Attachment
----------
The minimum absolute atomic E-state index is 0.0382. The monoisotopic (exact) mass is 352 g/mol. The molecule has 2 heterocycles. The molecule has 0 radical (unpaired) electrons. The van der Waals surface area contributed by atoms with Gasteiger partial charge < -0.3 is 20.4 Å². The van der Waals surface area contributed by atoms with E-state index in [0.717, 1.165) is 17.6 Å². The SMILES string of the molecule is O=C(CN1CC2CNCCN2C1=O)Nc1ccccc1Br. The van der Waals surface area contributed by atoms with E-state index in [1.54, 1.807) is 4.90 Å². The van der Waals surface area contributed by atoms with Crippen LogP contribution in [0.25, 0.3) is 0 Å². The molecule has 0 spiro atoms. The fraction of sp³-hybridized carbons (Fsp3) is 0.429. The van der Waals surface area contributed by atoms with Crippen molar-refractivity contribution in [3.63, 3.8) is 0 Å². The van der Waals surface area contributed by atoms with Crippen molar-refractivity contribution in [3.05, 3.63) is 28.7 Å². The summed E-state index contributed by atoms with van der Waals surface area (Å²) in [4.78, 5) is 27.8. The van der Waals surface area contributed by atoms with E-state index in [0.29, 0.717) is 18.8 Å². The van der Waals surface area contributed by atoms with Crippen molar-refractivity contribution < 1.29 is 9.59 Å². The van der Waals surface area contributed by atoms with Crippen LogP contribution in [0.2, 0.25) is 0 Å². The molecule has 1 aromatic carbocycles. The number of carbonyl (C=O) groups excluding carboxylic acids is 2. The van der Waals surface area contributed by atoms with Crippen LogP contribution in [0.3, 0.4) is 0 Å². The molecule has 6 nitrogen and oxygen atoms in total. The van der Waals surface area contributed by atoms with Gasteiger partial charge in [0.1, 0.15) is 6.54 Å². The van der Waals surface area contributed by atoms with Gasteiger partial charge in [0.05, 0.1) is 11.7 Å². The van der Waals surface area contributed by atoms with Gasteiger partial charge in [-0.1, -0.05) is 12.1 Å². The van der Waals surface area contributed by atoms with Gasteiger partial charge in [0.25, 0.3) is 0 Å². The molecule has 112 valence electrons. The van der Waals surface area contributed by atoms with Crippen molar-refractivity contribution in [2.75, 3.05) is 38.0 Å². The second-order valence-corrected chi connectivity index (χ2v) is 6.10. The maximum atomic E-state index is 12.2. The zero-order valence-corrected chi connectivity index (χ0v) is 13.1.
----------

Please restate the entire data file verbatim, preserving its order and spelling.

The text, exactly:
The minimum absolute atomic E-state index is 0.0382. The monoisotopic (exact) mass is 352 g/mol. The molecule has 2 heterocycles. The molecule has 0 radical (unpaired) electrons. The van der Waals surface area contributed by atoms with Gasteiger partial charge < -0.3 is 20.4 Å². The van der Waals surface area contributed by atoms with E-state index in [0.717, 1.165) is 17.6 Å². The SMILES string of the molecule is O=C(CN1CC2CNCCN2C1=O)Nc1ccccc1Br. The van der Waals surface area contributed by atoms with E-state index in [1.54, 1.807) is 4.90 Å². The van der Waals surface area contributed by atoms with Crippen LogP contribution in [0.25, 0.3) is 0 Å². The molecule has 0 spiro atoms. The fraction of sp³-hybridized carbons (Fsp3) is 0.429. The van der Waals surface area contributed by atoms with Crippen molar-refractivity contribution in [3.63, 3.8) is 0 Å². The van der Waals surface area contributed by atoms with Crippen molar-refractivity contribution in [3.05, 3.63) is 28.7 Å². The summed E-state index contributed by atoms with van der Waals surface area (Å²) in [4.78, 5) is 27.8. The van der Waals surface area contributed by atoms with E-state index in [0.29, 0.717) is 18.8 Å². The van der Waals surface area contributed by atoms with Crippen molar-refractivity contribution < 1.29 is 9.59 Å². The van der Waals surface area contributed by atoms with Crippen LogP contribution in [0.2, 0.25) is 0 Å². The molecule has 1 aromatic carbocycles. The number of carbonyl (C=O) groups excluding carboxylic acids is 2. The van der Waals surface area contributed by atoms with Crippen LogP contribution in [0.3, 0.4) is 0 Å². The molecule has 6 nitrogen and oxygen atoms in total. The van der Waals surface area contributed by atoms with Gasteiger partial charge in [0.1, 0.15) is 6.54 Å². The van der Waals surface area contributed by atoms with Gasteiger partial charge in [0.05, 0.1) is 11.7 Å². The van der Waals surface area contributed by atoms with Gasteiger partial charge in [-0.1, -0.05) is 12.1 Å². The van der Waals surface area contributed by atoms with Gasteiger partial charge in [0.25, 0.3) is 0 Å². The molecule has 112 valence electrons. The van der Waals surface area contributed by atoms with Crippen molar-refractivity contribution in [2.75, 3.05) is 38.0 Å². The second-order valence-corrected chi connectivity index (χ2v) is 6.10. The maximum atomic E-state index is 12.2. The zero-order valence-corrected chi connectivity index (χ0v) is 13.1.